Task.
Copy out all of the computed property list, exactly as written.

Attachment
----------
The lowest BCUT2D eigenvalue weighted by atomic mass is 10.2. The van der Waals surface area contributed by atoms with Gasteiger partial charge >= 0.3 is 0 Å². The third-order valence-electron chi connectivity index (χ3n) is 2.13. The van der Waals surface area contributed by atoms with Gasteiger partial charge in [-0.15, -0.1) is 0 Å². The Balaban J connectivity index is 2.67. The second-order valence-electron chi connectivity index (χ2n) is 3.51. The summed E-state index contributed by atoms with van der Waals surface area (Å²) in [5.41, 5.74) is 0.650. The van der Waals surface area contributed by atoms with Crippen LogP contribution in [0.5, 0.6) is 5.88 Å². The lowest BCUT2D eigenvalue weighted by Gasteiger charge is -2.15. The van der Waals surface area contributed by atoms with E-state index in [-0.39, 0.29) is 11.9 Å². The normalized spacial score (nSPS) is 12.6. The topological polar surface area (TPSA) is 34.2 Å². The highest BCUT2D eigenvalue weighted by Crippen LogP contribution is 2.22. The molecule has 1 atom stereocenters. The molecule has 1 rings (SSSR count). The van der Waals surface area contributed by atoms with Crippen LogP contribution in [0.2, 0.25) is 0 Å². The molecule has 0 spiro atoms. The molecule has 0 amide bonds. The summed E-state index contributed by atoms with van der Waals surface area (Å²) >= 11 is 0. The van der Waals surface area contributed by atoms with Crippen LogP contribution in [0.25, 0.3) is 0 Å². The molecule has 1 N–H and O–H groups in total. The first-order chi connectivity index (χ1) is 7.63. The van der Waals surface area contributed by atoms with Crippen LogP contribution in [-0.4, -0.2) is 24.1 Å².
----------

The lowest BCUT2D eigenvalue weighted by atomic mass is 10.2. The van der Waals surface area contributed by atoms with Gasteiger partial charge >= 0.3 is 0 Å². The third-order valence-electron chi connectivity index (χ3n) is 2.13. The van der Waals surface area contributed by atoms with Gasteiger partial charge in [-0.15, -0.1) is 0 Å². The Balaban J connectivity index is 2.67. The second-order valence-electron chi connectivity index (χ2n) is 3.51. The summed E-state index contributed by atoms with van der Waals surface area (Å²) in [5.41, 5.74) is 0.650. The van der Waals surface area contributed by atoms with Crippen LogP contribution in [0.5, 0.6) is 5.88 Å². The lowest BCUT2D eigenvalue weighted by Gasteiger charge is -2.15. The van der Waals surface area contributed by atoms with E-state index in [-0.39, 0.29) is 11.9 Å². The normalized spacial score (nSPS) is 12.6. The topological polar surface area (TPSA) is 34.2 Å². The highest BCUT2D eigenvalue weighted by Crippen LogP contribution is 2.22. The molecule has 1 atom stereocenters. The molecule has 1 rings (SSSR count). The van der Waals surface area contributed by atoms with Crippen LogP contribution in [0.2, 0.25) is 0 Å². The molecule has 0 spiro atoms. The molecule has 0 amide bonds. The summed E-state index contributed by atoms with van der Waals surface area (Å²) >= 11 is 0. The van der Waals surface area contributed by atoms with Crippen LogP contribution in [0.25, 0.3) is 0 Å². The molecule has 1 N–H and O–H groups in total. The first-order chi connectivity index (χ1) is 7.63. The van der Waals surface area contributed by atoms with Crippen LogP contribution in [-0.4, -0.2) is 24.1 Å².